Sept. 19 .
I've just got your letter this morning. About the woodcut, I fancy the poem and extracts you send to-day are hardly so much in my "line" for illustration as the two others you sent before. The Maids of Elfin Mere will be the one, I dare say, after all. This chiefly because the Nursery Rhyme on which S. M.'s Eve [Saint Margaret's Eve] is founded is included and illustrated in Child's Play by the Hon. Mrs. Boyle, and is there very well done.
I made a sketch for the Maids the first day you sent it--i.e., for the arrangement, and think it would come nice. At any rate of that or of one of the others I hope you will soon hear that a block is drawn, and Hughes has sent me one.
Hughes was here the other evening, and showed me several sketches and wood-blocks he has drawn,--all of them excellent in many ways; but the blocks I think, especially the one of the man and girl at a stile, rather wanting in force for the engraver. He agreed with me, and I believe will do something to amend this. He has made a few very nice little sketches for cuts in the text, if such should prove admissible. One or two for the Fairies are remarkably original. I should really, I believe, have got mine in hand before this, but various troublesome anxieties have interfered with that and other work, among the rest with my duty to the Folio, which is still by me. I shan't put in my modern design, and must finish one of two or three I have going on, instead. I am doing one, which I think will be the one, of Hamlet and Ophelia, so treated as I think to embody and symbolise the play without obtrusiveness or interference with the subject as a subject.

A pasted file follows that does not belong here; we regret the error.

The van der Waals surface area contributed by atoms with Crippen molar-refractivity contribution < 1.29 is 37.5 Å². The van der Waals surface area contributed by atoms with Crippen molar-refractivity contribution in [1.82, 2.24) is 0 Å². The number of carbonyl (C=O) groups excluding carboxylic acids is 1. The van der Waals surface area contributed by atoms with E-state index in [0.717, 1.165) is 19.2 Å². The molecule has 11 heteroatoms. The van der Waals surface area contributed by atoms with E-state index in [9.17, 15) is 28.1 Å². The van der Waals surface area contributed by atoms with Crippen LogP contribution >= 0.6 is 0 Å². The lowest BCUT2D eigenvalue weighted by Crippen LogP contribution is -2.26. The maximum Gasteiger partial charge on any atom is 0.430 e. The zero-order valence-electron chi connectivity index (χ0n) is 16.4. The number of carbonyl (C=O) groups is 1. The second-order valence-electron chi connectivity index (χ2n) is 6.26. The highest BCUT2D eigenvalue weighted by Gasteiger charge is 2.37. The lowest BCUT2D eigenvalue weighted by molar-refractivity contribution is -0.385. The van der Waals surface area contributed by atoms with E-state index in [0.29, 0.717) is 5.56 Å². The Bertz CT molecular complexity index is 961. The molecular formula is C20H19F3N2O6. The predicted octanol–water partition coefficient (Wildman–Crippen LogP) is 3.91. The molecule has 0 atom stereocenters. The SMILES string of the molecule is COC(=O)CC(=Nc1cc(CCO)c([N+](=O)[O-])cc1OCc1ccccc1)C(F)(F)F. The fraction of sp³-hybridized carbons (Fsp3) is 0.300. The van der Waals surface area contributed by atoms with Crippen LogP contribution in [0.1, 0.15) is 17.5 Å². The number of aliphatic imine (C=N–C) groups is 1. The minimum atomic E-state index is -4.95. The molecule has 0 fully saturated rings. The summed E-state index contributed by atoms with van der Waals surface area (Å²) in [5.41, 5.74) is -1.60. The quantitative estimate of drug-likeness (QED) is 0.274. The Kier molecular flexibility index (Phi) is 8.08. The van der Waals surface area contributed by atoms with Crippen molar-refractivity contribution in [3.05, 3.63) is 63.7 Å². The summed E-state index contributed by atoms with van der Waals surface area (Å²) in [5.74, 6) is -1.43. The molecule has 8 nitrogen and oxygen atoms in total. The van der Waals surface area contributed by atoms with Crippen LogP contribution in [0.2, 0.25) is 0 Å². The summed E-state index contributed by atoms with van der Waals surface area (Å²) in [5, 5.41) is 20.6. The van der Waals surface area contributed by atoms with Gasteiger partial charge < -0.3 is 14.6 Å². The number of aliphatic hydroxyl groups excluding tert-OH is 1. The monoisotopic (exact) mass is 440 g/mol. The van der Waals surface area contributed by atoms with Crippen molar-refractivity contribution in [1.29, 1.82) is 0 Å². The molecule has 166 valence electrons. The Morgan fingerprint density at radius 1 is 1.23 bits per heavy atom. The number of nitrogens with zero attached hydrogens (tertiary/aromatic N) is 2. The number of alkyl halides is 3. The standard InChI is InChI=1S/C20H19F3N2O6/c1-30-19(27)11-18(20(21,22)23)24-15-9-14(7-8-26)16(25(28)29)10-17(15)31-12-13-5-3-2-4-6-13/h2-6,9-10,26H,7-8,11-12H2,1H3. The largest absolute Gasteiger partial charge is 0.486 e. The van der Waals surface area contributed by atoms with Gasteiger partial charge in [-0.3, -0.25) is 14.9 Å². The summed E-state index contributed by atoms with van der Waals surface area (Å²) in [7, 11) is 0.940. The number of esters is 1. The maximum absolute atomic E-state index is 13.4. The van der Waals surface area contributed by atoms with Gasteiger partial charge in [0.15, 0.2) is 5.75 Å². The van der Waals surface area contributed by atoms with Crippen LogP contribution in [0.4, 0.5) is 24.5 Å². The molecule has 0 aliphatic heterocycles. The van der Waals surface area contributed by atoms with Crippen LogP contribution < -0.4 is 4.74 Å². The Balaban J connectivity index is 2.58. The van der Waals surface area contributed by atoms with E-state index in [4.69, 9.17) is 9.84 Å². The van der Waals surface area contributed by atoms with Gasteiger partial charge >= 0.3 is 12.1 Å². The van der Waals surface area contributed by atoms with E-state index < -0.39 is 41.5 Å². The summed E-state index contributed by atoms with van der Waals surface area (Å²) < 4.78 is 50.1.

By the bye Hughes showed me a little poem about What it is they say and do, which I think, if treated carefully, would illustrate very well. It was one of my favorites in your old vol.--but I think on reflexion (sic) would not illustrate except in the text. Are you not going to include the Young Man and Death (if that is the title) one of your very best? There is among those translations of mine a longish dialogue with Death by Guido Cavalcant which always reminds me of that poem--i.e. the original.
I've been very unwell this morning, but have taken some physic and am much better. This must account for the flatness of my writing, for it is flat. I fear you must get the Athenaeum rather late. When I began to have it sent on to you, I found, what I knew not, that they were in the habit of sending it to an uncle of mine at Gloucester. I gave you the priority, but it seems he "appealed" (though he does not care a dump about it), and we thought it better not to hurt his feelings. This will account if it reaches you now later than at first. I'll mention to them at Albany St. about the label. No doubt you saw the review of Hannay's excellent book on Satire; it will put him on a first-rate footing with that fool Dixon, and be of use no doubt. The book has proved a hit. I think, if you liked, I could send you it to read--a copy (i.e.) belonging to the Spectator. Hannay has also brought out a little book with Routledge called Sand and Shells and is writing a novel called Hilton of the Lotus, to be published in the Home Circle, and which pays very well. He has just come back to settle in London, and I spent last Wednesday evening with him. William has been back in London a day or two, after walking through a great part of Devon and Cornwall with Paul, and enjoying it vastly. I do not know whether he has yet left again en route for Belgium, where he is to end his holidays.